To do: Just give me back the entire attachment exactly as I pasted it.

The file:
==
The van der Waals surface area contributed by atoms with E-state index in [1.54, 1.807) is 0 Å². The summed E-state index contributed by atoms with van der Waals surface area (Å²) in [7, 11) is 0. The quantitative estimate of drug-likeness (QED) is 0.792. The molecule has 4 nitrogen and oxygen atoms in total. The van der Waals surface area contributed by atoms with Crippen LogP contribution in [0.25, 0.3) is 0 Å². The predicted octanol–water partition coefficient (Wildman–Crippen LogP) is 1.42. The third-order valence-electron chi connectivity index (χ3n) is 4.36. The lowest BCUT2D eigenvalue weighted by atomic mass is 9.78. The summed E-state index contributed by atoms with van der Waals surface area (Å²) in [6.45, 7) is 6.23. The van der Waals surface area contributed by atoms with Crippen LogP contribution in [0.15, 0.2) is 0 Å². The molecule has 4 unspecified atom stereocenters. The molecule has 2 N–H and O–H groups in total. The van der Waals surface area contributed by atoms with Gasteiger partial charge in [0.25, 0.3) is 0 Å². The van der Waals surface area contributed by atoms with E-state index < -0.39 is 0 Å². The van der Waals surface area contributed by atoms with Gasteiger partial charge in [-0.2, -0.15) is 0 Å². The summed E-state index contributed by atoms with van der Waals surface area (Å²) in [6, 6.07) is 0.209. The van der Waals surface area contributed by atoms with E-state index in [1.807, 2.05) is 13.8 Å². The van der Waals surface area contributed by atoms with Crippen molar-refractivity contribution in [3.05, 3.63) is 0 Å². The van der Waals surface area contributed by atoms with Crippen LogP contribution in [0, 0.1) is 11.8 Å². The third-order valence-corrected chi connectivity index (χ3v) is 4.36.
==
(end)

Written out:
The van der Waals surface area contributed by atoms with E-state index in [1.54, 1.807) is 0 Å². The summed E-state index contributed by atoms with van der Waals surface area (Å²) in [7, 11) is 0. The quantitative estimate of drug-likeness (QED) is 0.792. The molecule has 4 nitrogen and oxygen atoms in total. The van der Waals surface area contributed by atoms with Crippen LogP contribution in [0.25, 0.3) is 0 Å². The predicted octanol–water partition coefficient (Wildman–Crippen LogP) is 1.42. The third-order valence-electron chi connectivity index (χ3n) is 4.36. The lowest BCUT2D eigenvalue weighted by atomic mass is 9.78. The summed E-state index contributed by atoms with van der Waals surface area (Å²) in [6.45, 7) is 6.23. The van der Waals surface area contributed by atoms with Crippen LogP contribution in [0.15, 0.2) is 0 Å². The molecule has 4 unspecified atom stereocenters. The molecule has 2 N–H and O–H groups in total. The van der Waals surface area contributed by atoms with Gasteiger partial charge in [0.25, 0.3) is 0 Å². The van der Waals surface area contributed by atoms with E-state index < -0.39 is 0 Å². The van der Waals surface area contributed by atoms with Gasteiger partial charge in [-0.2, -0.15) is 0 Å². The summed E-state index contributed by atoms with van der Waals surface area (Å²) in [6, 6.07) is 0.209. The van der Waals surface area contributed by atoms with E-state index in [1.807, 2.05) is 13.8 Å². The van der Waals surface area contributed by atoms with Crippen molar-refractivity contribution in [3.05, 3.63) is 0 Å². The van der Waals surface area contributed by atoms with Crippen LogP contribution in [0, 0.1) is 11.8 Å². The third-order valence-corrected chi connectivity index (χ3v) is 4.36.